Yup, I've run into a members on here that found they were eating these foods that they thought were healthy, and these [I]are[/I] some healthy foods such as soybeans (certain fruits & veggies) that ended up making them hypothyroid (when the condition didn't run in the family) and that's when their acne developed for the first time. Unfortunately even after ceasing consumption of some of these foods, they found they needed to also avoid other foods and/or take medication. Eitherway, I wish you the best in figuring it out.
[QUOTE=indy gal]SweetJade - This is totally off-topic, but you mentioned it earlier and made me curious. What foods can cause hypothyroidism?

And by the way, I was one of the non-believers that diet affected my acne. But, I was willing to give it a try and discovered that it really does trigger my acne. The healthier I eat, the better my skin is. These boards really helped me with that.[/QUOTE]

LOL, well I don't think it's totally off topic, as these foods have sugars too, but for thoe most part that is not an issue when consuming vegetables so maybe it is a wee bit ;-) Anyway, the foods that [B]Goitrogens[/B], especially when [U]raw[/U], are:

[B]Brassica Family [/B] (anti-cancerous, increase glutathione levels something that acne sufferers may be lacking, high fiber, calcium, etc):

Brussel Sprouts
Canola Oil (Rapeseed)

[B]Misc. Legumes[/B]
Lima Beans

[B]Misc. Grains:[/B]

[B]Misc. Nuts:[/B]
Pine Nuts

[B][I]genus Prunus[/I] (of Rose Family) [/B]

Sweet Potato

As you can see these are some very healthy foods, some of which most of us rarely eat (enough of). So if you don't eat tons of it raw, it's not a problem, but if you do eat tons of these foods you may want to cut back some or cook them more often. This is particularly true of soybean consumption as members have stated that after becoming vegans or increasing their soy content (it can work for or against you) their acne got worse OR it [B]GAVE[/B] them acne. Out of all of these foods, soybeans is something that Americans can consume daily and in a variety of ways (as a bean, protein, seasoning, "milk", "cheese" etc), so it makes sense that soybeans could be a big factor for members that chose to go vegan.

Of course the possiblity with soy is that it's being either overconsumed (compared to consumption in other countries), it's refined soy, or it's genetically modified as to why it may affect some members negatively. As for the other foods, well the ones I eat & have started increasing my intake of are brocolli, cauliflower, cabbage, and greens (spinach, turnips, kale, collard & mustard) but I eat brocolli the most, usually steamed, and none of these on a daily basis. Based on former thyroid tests I am high-normal for T4 hormone (converts into T3) so I guess i can afford to add some of these into my diet, especially since I wasn't eating these foods as often before (but I NEED the fiber & nutrients).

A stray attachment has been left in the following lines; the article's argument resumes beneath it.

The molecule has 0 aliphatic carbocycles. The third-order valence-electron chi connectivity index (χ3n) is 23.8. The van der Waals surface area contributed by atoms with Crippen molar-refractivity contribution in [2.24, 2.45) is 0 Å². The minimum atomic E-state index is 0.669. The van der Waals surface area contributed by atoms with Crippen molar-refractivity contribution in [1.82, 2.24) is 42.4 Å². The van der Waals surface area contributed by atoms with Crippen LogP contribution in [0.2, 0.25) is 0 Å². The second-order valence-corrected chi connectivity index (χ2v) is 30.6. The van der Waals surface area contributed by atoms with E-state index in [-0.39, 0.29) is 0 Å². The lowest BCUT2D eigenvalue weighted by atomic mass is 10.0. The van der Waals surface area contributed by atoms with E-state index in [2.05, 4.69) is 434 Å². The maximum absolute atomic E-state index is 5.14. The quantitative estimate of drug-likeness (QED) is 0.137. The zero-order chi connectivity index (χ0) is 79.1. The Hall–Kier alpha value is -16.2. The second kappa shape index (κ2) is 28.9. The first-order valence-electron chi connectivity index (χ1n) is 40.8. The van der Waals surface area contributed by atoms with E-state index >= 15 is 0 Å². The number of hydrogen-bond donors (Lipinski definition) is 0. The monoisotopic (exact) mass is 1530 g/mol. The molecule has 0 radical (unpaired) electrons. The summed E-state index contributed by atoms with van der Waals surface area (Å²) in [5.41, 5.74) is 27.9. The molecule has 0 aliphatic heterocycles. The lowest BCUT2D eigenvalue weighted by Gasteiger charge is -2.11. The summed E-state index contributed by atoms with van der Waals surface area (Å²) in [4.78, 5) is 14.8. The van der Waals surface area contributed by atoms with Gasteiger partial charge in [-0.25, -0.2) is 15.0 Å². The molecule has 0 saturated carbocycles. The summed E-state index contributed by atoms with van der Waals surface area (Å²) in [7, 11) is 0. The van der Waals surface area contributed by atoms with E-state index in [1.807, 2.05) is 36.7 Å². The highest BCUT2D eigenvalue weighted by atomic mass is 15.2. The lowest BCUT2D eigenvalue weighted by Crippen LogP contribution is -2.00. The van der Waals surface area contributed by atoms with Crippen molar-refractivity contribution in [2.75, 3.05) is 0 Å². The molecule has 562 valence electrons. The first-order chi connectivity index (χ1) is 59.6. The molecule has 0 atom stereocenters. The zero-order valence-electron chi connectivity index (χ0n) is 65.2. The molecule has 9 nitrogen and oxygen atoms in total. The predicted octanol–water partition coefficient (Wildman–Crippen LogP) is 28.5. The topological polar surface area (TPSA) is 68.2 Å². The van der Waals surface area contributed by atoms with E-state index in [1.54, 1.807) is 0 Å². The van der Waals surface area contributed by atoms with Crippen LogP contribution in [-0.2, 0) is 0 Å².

LOL, just added more to the list and I honestly had no idea how many foods could be goitrogens, but again, some people that are hypothyroid don't have problems with ALL of these foods. Sometimes it's only certain foods and if you cook them, this will further decrease or deactivate this ability. Cooking for legumes & nuts & grains may simply mean sprouting, soaking or fermenting them. In fact one source said that soybean consumption should be avoided entirely unless fermented (Leo's Last Acne solution also reccomends this) and members of a rawfood community that are hypothroid have also noted problems with soy. I would suggest that if you wanted to know if it's a problem I would avoid those that fall under being the top allergens first and then work your way through the rest of these. I actually eat corn almost every day, but I do avoid the Genus [I]Prunus[/I], nuts, & peanuts as I get cystic acne from them =( I used to think that it was due to an intolerance to the nuts (from possibly a leaky gut), but since those fruits involved also gave me the acne, then it may be a cross reaction or since they were raw, they may have been affecting my T3 levels....hmm.

Are you hypothyroid or suspect that you may be?
[QUOTE]Are you hypothyroid or suspect that you may be?[/QUOTE]

Well I had one of those biofeedback tests done at my local health food store. I don't know whether to believe what it said or just take it with a grain of salt, but my thyroid came up as my main concern. I haven't gone to the doctor to have it tested with blood tests yet (mainly because I have been fighting off the flu and other bad things for 2 months now), but I had it tested once like 6 years ago and it was fine then.

Curiously enough, I eat broccoli, cauliflour, and/or spinach on a daily basis and also consume a lot of raw almonds, use almond milk on my cereal, etc...